Disagreement among individuals in a society, even on central questions that have been debated for centuries, is the norm. Agreement is the rare exception. How can disagreement of this sort persist for so long? The question is even more acute in the Age of Social Networks. With half a billion people using Facebook such disagreement is clearly not a consequence of lack of communication, nor some other factors leading to fixed opinions. Disagreement remains even as individuals communicate and sometimes change their opinions in what cognitive philosophers call “Belief Revision.” What would the late Isaac Asimov have said about this?
At Massachusetts Institute of Technology and Politecnico di Torino, four experts on Federal research grants, Daron Acemoglu, Giacomo Como, Fabio Fagnani, and Asuman Ozdaglar, studied a stochastic gossip model of continuous opinion dynamics in a society consisting of two types of agents: regular agents, who update their beliefs according to information that they receive from their social neighbors, and stubborn agents, who never update their opinions and might represent leaders, political parties or media sources attempting to influence the beliefs in the rest of the society.
In the technical field of Applied Probability (since the four experts submitted their results to the Journal of Applied Probability) research has deepened the paradox. Non-Bayesian updating mechanisms typically lead to consensus, provided that communication takes place over a strongly connected network.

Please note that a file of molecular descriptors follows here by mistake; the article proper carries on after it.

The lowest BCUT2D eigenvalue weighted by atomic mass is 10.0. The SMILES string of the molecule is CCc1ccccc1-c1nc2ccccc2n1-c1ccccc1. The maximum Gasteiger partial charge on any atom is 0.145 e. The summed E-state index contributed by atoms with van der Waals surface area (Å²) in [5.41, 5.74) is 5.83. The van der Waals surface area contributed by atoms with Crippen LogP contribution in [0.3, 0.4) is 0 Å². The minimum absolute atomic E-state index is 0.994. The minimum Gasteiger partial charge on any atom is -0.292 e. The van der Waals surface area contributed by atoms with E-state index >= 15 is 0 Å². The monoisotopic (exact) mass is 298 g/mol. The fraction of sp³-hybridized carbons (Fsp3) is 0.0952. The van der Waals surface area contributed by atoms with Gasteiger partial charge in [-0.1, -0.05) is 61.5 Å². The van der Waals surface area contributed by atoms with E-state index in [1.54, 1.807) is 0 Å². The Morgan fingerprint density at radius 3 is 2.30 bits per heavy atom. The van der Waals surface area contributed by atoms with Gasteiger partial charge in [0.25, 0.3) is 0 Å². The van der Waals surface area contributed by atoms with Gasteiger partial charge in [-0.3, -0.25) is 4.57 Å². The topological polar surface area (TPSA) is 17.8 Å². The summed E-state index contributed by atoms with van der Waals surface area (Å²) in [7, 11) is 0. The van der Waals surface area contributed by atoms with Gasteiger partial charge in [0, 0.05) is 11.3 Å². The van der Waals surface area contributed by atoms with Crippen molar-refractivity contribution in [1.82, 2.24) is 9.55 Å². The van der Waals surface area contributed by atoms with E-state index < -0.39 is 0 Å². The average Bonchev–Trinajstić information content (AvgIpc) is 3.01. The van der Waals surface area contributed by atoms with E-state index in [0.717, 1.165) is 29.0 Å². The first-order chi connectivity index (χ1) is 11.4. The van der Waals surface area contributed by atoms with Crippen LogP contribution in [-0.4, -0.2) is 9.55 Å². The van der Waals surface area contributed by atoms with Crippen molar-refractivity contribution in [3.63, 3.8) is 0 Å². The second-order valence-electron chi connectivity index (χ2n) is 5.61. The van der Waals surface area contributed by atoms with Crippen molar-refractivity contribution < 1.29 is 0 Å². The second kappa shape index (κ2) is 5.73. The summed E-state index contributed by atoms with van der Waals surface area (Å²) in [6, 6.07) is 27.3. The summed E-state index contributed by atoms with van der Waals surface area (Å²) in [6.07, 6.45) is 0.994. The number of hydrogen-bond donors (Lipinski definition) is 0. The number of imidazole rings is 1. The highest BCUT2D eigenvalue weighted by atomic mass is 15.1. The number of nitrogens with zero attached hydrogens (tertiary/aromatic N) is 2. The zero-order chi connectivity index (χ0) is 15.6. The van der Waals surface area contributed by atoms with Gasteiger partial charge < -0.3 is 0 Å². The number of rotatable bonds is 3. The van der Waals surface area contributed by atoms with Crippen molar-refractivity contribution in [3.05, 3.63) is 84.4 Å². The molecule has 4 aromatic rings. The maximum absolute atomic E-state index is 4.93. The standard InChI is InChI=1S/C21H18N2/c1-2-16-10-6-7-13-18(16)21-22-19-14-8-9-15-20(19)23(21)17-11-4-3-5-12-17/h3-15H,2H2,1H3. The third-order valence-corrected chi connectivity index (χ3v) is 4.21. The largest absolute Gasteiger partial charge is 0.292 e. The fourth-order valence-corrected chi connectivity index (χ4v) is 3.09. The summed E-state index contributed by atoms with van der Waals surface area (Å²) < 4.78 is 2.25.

The MIT group reached the following conclusion, published in their 52-page submitted paper: “When the society contains stubborn agents with different opinions, opinion dynamics never lead to a consensus (among the regular agents). Instead, beliefs in the society almost surely fail to converge, and the belief of each regular agent converges in law to a non-degenerate random variable. The model thus generates long-run disagreement and continuous opinion fluctuations. The structure of the social network and the location of stubborn agents within it shape opinion dynamics. When the society is ‘highly fluid,’ meaning that the mixing time of the random walk on the graph describing the social network is small relative to (the inverse of) the relative size of the linkages to stubborn agents, the ergodic beliefs of most of the agents concentrate around a certain common value. We also show that under additional conditions, the ergodic beliefs distribution becomes ‘approximately chaotic,’ meaning that the variance of the aggregate belief of the society vanishes in the large population limit while individual opinions still fluctuate significantly.”